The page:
Validation of the performance of guided wave structural health monitoring systems is vital if they are to be widely deployed; testing the damage detection ability of a system by introducing different types of damage at varying locations is very costly and cannot be performed on a system in operation. Estimating the damage detection ability of a system solely by numerical simulations is not possible as complex environmental effects cannot be accounted for. In this study, a methodology was tested and verified that uses finite element simulations to superimpose defect signals onto measurements collected from a defect-free structure. These signals are acquired from the structure of interest under varying environmental and operational conditions for an initial monitoring period. Measurements collected in a previous blind trial of an L-shaped pipe section, onto which a number of corrosion-like defects were introduced, were utilised during this investigation. The growth of three of these defects was replicated using finite element analysis and the simulated reflections were superimposed onto signals collected on the defect-free test pipe. The signal changes and limits of reliable detection predicted from the synthetic defect reflections superimposed on the measurements from the undamaged complex structure agreed well with the changes due to real damage measured on the same structure. This methodology is of great value for any structural health monitoring system as it allows for the minimum detectable defect size to be estimated for specific geometries and damage locations in a quick and efficient manner without the need for multiple test structures while accounting for environmental variations.
Journal articleElliott JB, Lowe MJS, Huthwaite P, et al., 2019,
Sizing subwavelength defects with ultrasonic imagery: an assessment of super-resolution imaging on simulated rough defects, IEEE Transactions on Ultrasonics, Ferroelectrics and Frequency Control, Vol: 66, Pages: 1634-1648, ISSN: 0885-3010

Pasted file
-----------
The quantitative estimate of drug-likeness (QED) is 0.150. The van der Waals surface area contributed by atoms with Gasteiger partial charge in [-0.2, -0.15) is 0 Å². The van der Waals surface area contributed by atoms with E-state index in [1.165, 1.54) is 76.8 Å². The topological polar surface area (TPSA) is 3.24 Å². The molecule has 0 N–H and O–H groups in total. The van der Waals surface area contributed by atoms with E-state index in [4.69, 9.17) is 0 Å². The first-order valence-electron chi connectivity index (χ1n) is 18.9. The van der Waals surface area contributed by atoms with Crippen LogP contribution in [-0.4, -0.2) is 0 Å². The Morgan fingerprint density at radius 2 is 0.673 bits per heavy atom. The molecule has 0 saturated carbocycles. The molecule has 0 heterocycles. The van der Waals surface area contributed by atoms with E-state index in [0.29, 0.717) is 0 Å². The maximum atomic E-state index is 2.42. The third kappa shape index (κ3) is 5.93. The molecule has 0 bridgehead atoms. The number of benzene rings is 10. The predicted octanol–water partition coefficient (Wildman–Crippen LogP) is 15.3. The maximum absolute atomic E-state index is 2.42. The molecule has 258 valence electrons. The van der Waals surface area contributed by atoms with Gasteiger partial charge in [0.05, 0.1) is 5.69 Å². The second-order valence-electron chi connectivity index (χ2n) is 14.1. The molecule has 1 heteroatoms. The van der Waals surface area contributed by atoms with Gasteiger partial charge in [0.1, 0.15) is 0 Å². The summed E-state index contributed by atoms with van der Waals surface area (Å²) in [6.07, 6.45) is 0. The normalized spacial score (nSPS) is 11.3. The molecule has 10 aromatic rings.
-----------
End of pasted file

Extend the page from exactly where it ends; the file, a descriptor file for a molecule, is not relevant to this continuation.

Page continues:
There is a constant drive within the nuclear power industry to improve upon the characterization capabilities of current ultrasonic inspection techniques in order to improve safety and reduce costs. Particular emphasis has been placed on the ability to characterize very small defects which could result in extended component lifespan and help reduce the frequency of in-service inspections. Super-resolution (SR) algorithms, also known as sampling methods, have been shown to demonstrate the capability to resolve scatterers separated by less than the diffraction limit when deployed in representative inspections and therefore could be used to tackle this issue. In this paper, the factorization method (FM) and the Time Reversal Multiple-Signal-Classification (TR-MUSIC) algorithms are applied to the simulated ultrasonic array inspection of small rough embedded planar defects to establish their characterization capabilities. Their performance was compared to the conventional total focusing method (TFM). A full 2-D finite-element (FE) Monte Carlo modeling study was conducted for defects with a range of sizes, orientations, and magnitude of surface roughness. The results presented show that for subwavelength defects, both the FM and TR-MUSIC algorithms were able to size and estimate defect orientation accurately for smooth cases and, for rough defects, up to a roughness of 100 μm. This level of roughness is representative of the thermal fatigue defects encountered in the nuclear power sector. This contrasted with the relatively poor performance of TFM in these cases which consistently oversized these defects and could not be used to estimate the defect orientation, making through-wall sizing with this method impossible.